Figure 3.4


In the above picture, it was safe for train 1 to use the opposite track, because it can be sure to soon be able to move to the signal next to train 2. Train 1 can be sure of this because train 2 is already moving and has already reserved a route past the signal.

When there are two trains travelling next to each other in the same direction on different tracks, the path reservations will look like the following:


Figure 3.5


In this picture, the red path is the "strong" reservation and the yellow path is the "weak" reservation.

Since the train on the opposite track is unable to switch back to the regular track without interfering with the other train, the train on the opposite track will shift its weak reservation to the next junction, as soon as the pathfinder detects a path conflict, so that both trains can continue unhindered:


Figure 3.6


This would of course only work if there is no traffic coming the other way. If it is not possible to reserve the path to next junction due to traffic coming the other way, then there are two possible solutions:

1. The path reservations in figure 3.5 are left unchanged. This means that the train on the opposite track switches back to the regular track and the train already on the regular track must stop.

2. The path reservations are changed to that displayed in the picture below. In this case, the train on the opposite track stops and waits for the train on the regular track to clear the area of the weak reservation. The train on the regular track must make a strong reservation out of the area of the other train's weak reservation(i.e. to the next signal), otherwise it would risk deadlocking the other train, thus violating the other train's weak reservation.


Figure 3.7


Whenever there is a path conflict, OpenTTD should determine which solution is best, depending on how much time every train would lose and possibly also taking train priority into account. In order to detect path conflicts in time to take all of these considerations into account, it will be necessary that trains on the regular track have some kind of additional "lookahead", which could be technically implemented as an additional type of reservation, even if lookaheads aren't "real" reservations.

Conclusion: It is always safe for a train to wait in front of a signal on the regular track (=regular signal). It is also always safe for a train to use the opposite track, as long as it has a "weak" reservation of a path to a regular signal. A "weak" reservation of a path means the path is guaranteed to soon be cleared. This is the case, for example, if all trains currently blocking the path have an exclusive ("strong") reservation of a path leading to a point outside the area of the weak reservation and no further trains are allowed into the area of the "weak" reservation.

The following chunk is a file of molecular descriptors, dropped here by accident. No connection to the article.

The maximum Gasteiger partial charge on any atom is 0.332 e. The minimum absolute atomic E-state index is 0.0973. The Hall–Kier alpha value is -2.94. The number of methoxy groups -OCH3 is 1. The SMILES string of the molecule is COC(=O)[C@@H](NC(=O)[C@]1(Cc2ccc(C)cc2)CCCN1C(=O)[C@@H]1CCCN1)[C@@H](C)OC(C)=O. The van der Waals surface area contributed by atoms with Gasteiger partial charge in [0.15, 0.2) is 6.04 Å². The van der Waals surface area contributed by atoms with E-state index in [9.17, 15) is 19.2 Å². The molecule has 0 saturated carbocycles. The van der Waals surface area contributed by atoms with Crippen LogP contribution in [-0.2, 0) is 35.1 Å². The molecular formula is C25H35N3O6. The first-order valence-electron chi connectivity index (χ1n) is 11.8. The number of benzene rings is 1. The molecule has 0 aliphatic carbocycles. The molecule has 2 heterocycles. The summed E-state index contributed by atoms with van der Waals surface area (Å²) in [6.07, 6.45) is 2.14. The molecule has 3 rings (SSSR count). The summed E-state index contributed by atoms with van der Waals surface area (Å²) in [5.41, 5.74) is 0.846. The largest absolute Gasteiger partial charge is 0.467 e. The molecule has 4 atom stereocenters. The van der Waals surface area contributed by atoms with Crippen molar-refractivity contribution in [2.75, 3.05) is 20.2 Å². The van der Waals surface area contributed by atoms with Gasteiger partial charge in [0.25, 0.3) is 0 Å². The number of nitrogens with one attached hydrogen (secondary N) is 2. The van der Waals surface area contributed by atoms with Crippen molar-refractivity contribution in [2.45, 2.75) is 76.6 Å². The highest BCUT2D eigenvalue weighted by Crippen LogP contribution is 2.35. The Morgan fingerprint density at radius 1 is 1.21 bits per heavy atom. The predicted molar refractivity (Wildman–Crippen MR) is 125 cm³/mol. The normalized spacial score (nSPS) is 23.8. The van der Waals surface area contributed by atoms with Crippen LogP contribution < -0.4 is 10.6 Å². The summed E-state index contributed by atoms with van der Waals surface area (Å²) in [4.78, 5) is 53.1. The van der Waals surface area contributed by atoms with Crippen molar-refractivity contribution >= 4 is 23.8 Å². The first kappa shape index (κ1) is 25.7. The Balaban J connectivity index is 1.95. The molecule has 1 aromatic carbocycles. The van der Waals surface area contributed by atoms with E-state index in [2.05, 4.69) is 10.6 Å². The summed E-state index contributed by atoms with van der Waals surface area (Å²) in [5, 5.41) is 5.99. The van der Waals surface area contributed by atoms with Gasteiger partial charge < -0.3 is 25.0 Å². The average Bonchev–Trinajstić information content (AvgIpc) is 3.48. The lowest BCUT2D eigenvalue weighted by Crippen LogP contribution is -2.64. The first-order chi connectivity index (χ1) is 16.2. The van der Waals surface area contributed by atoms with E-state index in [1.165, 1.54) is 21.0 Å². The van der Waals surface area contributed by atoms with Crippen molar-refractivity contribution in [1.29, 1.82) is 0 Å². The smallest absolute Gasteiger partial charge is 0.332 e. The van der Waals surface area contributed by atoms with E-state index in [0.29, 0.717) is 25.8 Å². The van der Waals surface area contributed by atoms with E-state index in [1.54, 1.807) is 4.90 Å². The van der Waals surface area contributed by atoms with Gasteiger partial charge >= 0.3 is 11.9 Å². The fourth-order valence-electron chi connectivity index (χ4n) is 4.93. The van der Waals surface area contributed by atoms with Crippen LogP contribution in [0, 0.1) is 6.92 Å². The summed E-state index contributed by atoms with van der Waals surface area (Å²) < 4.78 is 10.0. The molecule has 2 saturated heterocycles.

Bi-directional pass-through stations in the proposed new PBS system

Using the signalling system described in the previous section, a pass-through station would look like this:


Figure 4.1


Please note that you now only need one pre-signal for the station, all the exit-signals of that pre-signal before each platform are now implicit after every switch, as they are in reality (although in reality most stations are bi-directional). You only need additional signals for the trains leaving the station.

However, the main advantage of the proposed new PBS system would be that bi-directional pass-through stations would also be supported, such as the following layout:


Figure 4.2


A bi-directional station layout will currently not work in OpenTTD (even when using pre- and exit-signals), because there would be a deadlock if two trains try to enter the same platform at the same time from two different sides. With the new PBS system, however, all trains will have to reserve a route into the station platform (thereby reserving the entire platform) before they leave their waiting signal. For this reason, only one train will attempt to enter a platform at once and there is no danger of a deadlock.

Required changes to OpenTTD

For the features described in the previous sections to work, the following modifications would have to be made to OpenTTD:

First, OpenTTD should not automatically consider track with single signals as one-way track. It must be permitted to put single signals also on bi-directional track. One-way track must be marked in a different way.

Furthermore, all signals in OpenTTD are to be PBS signals. With a proper PBS implementation, exit-signals can be considered implicit after every switch, making them obsolete. They don't exist in reality, either, because in reality, signals are only placed in places where trains are supposed to wait.

Also, all signals should show red by default, as in reality. Only after a train reserves a route through a signal, should a signal show green (until the train passes by). This is also how modern signals behave in reality.

A train's pathfinder must always reserve a route to the next signal. This reservation must be "strong", i.e. the path to the next signal must be completely clear. In the case of the next signal being an orange signal instead of a regular signal (which means the signal is an unsafe waiting location), the train must also make a "weak" reservation from the orange signal to the next regular signal, in order to not risk getting stuck in front of an orange signal (which could cause a deadlock). The difference between these two types of path reservations are explained in the section titled "Bi-directional double track in the proposed new PBS system". If these path reservations are not possible or conflict with another train with a higher priority, the train does not proceed and waits in front of its current signal (which shows red). The basics of such a system have already been implemented with the current miniIN PBS sytem, although this current system only supports strong reservations and not weak ones and also does not support train priorities.

As long as regular signals are only placed in safe waiting locations for trains and all unsafe waiting locations are marked with orange signals, there will never be a danger of a deadlock.